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Unlocked PS4, Xbox One cores add 'nice reserve of CPU power', says dev

Dying Light devs tap the extra seventh PS4 and Xbox One CPU cores to make The Following DLC
By: Derek Strickland | Gaming News | Posted: Jan 27, 2016 3:05 pm

Microsoft and Sony have both opened up 7 out of the 8 CPU cores that power their respective consoles, giving devs a bit more processing power to play with. Now that developers are starting to harness the extra CPU power, it's time to put the extra boost into perspective to see if the added core will make a difference or not.

 

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According to the devs at Techland, who used the extra cores while developing The Following DLC for Dying Light, the 7th core adds a "good reserve of CPU power" for demanding situations. Given the limited nature of both the Xbox One and PlayStation 4, devs are keen to use any extra power they have access to.

 

"Dying Light was made and optimized to work on six cores since that's what was available when we made the game. So the opening up of the 7th core CPUs on both platforms simply gave us a good reserve of processing power. It essentially gave us a helping hand in dealing with more processor intensive situations, but given when Dying Light was developed, it simply means we use the additional CPU power as a nice to have and not something we need have to rely on," Techland dev Tymon Smektala told Gamingbolt.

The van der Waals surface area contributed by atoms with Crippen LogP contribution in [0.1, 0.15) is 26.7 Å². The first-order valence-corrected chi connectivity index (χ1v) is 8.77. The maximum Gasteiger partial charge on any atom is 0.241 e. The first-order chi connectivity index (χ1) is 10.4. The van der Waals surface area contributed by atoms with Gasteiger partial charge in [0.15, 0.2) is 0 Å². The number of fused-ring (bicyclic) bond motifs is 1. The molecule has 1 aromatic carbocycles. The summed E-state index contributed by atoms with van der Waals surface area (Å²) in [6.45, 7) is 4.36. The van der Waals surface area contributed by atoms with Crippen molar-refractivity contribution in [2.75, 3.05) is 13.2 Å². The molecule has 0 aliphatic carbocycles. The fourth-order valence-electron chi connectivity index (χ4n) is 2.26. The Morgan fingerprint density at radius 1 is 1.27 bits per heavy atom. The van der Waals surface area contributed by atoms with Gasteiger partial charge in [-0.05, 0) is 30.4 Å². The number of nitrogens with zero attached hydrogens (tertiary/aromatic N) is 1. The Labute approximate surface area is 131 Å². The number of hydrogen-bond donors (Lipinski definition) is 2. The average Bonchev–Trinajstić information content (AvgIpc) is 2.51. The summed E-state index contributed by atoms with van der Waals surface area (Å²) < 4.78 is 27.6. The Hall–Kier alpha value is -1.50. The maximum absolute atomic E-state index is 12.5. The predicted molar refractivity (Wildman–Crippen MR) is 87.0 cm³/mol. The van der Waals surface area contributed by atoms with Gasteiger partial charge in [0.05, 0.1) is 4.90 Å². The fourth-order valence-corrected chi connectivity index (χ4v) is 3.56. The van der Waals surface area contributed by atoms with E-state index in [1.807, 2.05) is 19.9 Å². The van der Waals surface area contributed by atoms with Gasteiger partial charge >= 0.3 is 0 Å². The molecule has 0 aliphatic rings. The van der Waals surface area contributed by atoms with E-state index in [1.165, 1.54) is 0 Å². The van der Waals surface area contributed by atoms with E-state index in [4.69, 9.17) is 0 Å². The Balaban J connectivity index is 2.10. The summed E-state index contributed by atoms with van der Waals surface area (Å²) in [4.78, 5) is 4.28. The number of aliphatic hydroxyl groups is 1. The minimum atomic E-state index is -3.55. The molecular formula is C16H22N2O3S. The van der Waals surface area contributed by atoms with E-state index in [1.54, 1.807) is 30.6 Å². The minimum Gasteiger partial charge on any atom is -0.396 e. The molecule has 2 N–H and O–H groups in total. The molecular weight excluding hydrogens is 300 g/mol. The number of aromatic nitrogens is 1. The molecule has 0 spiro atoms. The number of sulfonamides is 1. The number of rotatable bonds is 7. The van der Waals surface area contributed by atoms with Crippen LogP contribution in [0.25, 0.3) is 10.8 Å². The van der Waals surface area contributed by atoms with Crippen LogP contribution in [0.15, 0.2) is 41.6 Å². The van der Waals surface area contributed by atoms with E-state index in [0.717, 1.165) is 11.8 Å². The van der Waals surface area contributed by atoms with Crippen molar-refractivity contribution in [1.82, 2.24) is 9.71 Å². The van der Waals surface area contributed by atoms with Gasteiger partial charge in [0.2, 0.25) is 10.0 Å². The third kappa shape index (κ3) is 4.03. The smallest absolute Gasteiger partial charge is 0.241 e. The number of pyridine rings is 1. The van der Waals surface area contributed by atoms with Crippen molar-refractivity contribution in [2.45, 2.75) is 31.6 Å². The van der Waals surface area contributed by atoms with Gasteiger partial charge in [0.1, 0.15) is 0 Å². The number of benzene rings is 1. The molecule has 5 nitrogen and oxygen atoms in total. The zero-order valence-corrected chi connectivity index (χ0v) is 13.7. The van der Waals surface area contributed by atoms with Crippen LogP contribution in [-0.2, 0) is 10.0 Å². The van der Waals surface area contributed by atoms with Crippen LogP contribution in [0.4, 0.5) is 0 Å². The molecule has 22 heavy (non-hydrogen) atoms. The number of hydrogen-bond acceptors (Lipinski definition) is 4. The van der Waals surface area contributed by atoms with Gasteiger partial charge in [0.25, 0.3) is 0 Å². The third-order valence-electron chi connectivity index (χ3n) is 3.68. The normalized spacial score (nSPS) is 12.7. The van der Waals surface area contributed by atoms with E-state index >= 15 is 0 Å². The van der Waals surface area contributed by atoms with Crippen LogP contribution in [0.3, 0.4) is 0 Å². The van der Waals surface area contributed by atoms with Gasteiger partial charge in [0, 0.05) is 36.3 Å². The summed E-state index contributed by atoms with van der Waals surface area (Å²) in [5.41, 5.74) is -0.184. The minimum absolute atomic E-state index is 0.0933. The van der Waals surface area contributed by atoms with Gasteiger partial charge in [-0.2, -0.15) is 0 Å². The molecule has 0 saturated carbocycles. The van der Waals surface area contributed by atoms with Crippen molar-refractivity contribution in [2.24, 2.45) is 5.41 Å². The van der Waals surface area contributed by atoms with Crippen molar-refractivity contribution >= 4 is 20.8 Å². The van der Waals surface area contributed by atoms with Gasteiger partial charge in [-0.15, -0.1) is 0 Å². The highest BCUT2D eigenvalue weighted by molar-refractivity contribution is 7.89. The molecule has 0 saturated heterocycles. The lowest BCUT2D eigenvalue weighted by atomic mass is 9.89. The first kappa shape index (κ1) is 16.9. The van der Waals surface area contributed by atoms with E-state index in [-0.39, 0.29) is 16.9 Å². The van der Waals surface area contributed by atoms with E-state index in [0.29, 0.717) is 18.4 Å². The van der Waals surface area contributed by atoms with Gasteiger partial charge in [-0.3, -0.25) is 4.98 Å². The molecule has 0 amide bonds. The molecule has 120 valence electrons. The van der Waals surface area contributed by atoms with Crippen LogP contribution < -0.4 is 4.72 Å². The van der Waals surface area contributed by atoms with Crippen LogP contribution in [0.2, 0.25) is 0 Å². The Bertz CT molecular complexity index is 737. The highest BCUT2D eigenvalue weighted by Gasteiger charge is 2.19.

Some developers didn't find any real performance differences while using the Xbox One's unlocked 7th core. While developing Divinity: Original Sin for consoles, Larian co-founder Swen Vincke said that the unlocked core provided only slight performance boosts. "Yes, we are using [the seventh core].There are not a lot [of benefits] apparently but we are using it. You can only use 60 or 70% of it, so that is not big of a difference. Essentially it won't make much of an impact."

 

It'll be interesting to see what other developers say about the unlocked PlayStation 4 and Xbox One cores in the future. As all games and devs are different, we should see more teams utilize the extra CPU boosts in various ways, especially when the games themselves are built from the ground up using the new cores rather than being ported from existing titles.

NEWS SOURCES:Gamingbolt.com

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